The requirements and the relationship between CRL and LU were formalised via the LU/CRL Development Agreement (DA). LUCT worked closely with CRL from the beginning, being heavily involved in operational concepts and functionality requirements for both the operator and the maintainer. LUCT also played a significant role in Integrated Design Reviews to ensure the final product was fit for purpose. However, the paper highlights how this relationship was not always as collaborative as it needed to be and how it was really only after the announcement of the delays in 2018 that the relationship really helped to “pull” the stations to BIU, and how successful project delivery and handover is underpinned by this collaboration.
The Mission Statement
Establishing and maintaining focus and awareness of an effective mission statement has proven very effective throughout the duration of the Crossrail programme and was a key contributor to the success of the stations delivery by CRL and the IMs. The mission statement helped unify the team and enable all members to tailor their activities and goals towards it. In the latter stages of the programme, it was vital in articulating the end user focused objectives that could only be achieved by the CRL and IM teams working together. It is a simple but effective tool, which in early stages of the project lends its prominence to setting the goals of emerging strategies and plans, and in the latter stages of the programme sustains the focus needed for the team and its members to stay on track and prioritise what’s important.
Figure 1 – Example of an end user-oriented mission statement
An effective mission statement will instil team work ethic, unify the mindset of the organisation and increase cooperation and camaraderie. It reinforces the teams’ behaviours and gives them backing to their decisions made in support of it, allowing them to stand robust on the mission statement and team objective. In this way it has an added benefit of giving any interfacing organisation confidence in any direction given, challenges made, cooperation and knowledge share, cementing interface relationships through confident and forthright working backed by its reason for achieving – the mission statement.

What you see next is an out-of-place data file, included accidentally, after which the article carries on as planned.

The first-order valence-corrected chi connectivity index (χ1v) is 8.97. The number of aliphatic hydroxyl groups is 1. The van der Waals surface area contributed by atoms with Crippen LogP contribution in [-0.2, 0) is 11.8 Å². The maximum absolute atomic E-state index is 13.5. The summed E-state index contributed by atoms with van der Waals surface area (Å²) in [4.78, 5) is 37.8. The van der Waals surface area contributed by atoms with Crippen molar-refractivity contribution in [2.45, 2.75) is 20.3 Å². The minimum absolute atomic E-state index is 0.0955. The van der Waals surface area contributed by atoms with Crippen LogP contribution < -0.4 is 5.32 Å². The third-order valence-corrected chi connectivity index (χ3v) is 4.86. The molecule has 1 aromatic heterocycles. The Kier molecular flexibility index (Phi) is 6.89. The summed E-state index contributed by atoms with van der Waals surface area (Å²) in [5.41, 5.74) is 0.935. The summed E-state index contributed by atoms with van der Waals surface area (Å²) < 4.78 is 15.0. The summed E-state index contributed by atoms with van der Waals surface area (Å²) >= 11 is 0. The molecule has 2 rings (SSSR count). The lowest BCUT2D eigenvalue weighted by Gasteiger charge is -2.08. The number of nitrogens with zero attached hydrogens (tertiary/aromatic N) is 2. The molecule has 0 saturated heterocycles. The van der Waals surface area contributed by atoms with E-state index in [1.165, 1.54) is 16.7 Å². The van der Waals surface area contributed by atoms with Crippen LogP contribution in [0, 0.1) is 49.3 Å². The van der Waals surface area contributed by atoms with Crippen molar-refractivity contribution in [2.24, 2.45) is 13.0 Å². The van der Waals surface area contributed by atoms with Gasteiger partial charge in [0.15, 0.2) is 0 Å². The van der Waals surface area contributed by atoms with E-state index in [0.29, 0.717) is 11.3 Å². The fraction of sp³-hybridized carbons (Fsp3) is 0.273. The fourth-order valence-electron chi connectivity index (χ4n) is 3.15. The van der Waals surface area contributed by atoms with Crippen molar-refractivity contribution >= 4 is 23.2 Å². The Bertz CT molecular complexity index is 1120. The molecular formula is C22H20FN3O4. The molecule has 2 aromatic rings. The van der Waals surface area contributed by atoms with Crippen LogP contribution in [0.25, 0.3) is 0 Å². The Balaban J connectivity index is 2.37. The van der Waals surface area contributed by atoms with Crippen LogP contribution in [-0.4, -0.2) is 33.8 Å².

Defining the Requirements
(i) The Essential Requirements
Coupled with a clear mission statement, clarity on the fundamental requirements to achieve a given milestone is vital to achieving objectives. Establishing a suite of distilled and highly accurate and achievable requirements which are essential to the milestone is crucial and not necessarily part of the more detailed technical requirements that underpin the scope of a project. These essential, or minimum, requirements bring clarity at the times when focus, objectives and goals can become least clear.
During the period of 2016 to 2017 workshops were established engaging consultees across the IMs to ensure representation of all functions and disciplines. Each consultee was tasked with determining the essential requirement for their aspect, without which it would not be possible to determine the assets sufficiently safe, complete, assured, and acceptable for operation and maintenance. Fundamental to the consultees being able to define such essential requirements was not only the level of competence, knowledge, experience and understanding they held of their own discipline and functional areas married with the business needs and standards but also having a deep understanding of the delivery organisations design, specifications, project standards and level of progress achieved at any given time.
These essential requirements allowed the delivery organisation to focus and prioritise works on what ultimately supported achievement of delivery milestones. During 2017-2019 the Crossrail Programme team did not sufficiently engage with the end user requirements. However, over time, and with the new team and focus brought to bear in the programme recovery period post 2018, this changed. Presentation of this information was sustained at all levels and kept present in delivery teams’ mind as the key to unlocking successful completion and transfer of assets and systems.
During key stages of commissioning through to completion, trial operations and revenue service these essential requirements became fundamental building blocks of the suite of tools and techniques described in this paper.
Figure 2a – Extract of the purpose of the LU Asset and Systems Priorities matrix which established the first essential requirements (2018).
Figure 2b – Extract of the supporting essential requirements matrix
Figure 2c – Extracts from the LU Asset System Essential Requirements LUCT-GEN-BMG-LST-00008 in its final format as a clear distilled suite of essential requirements with minimal acceptable position and expected assurance documentation.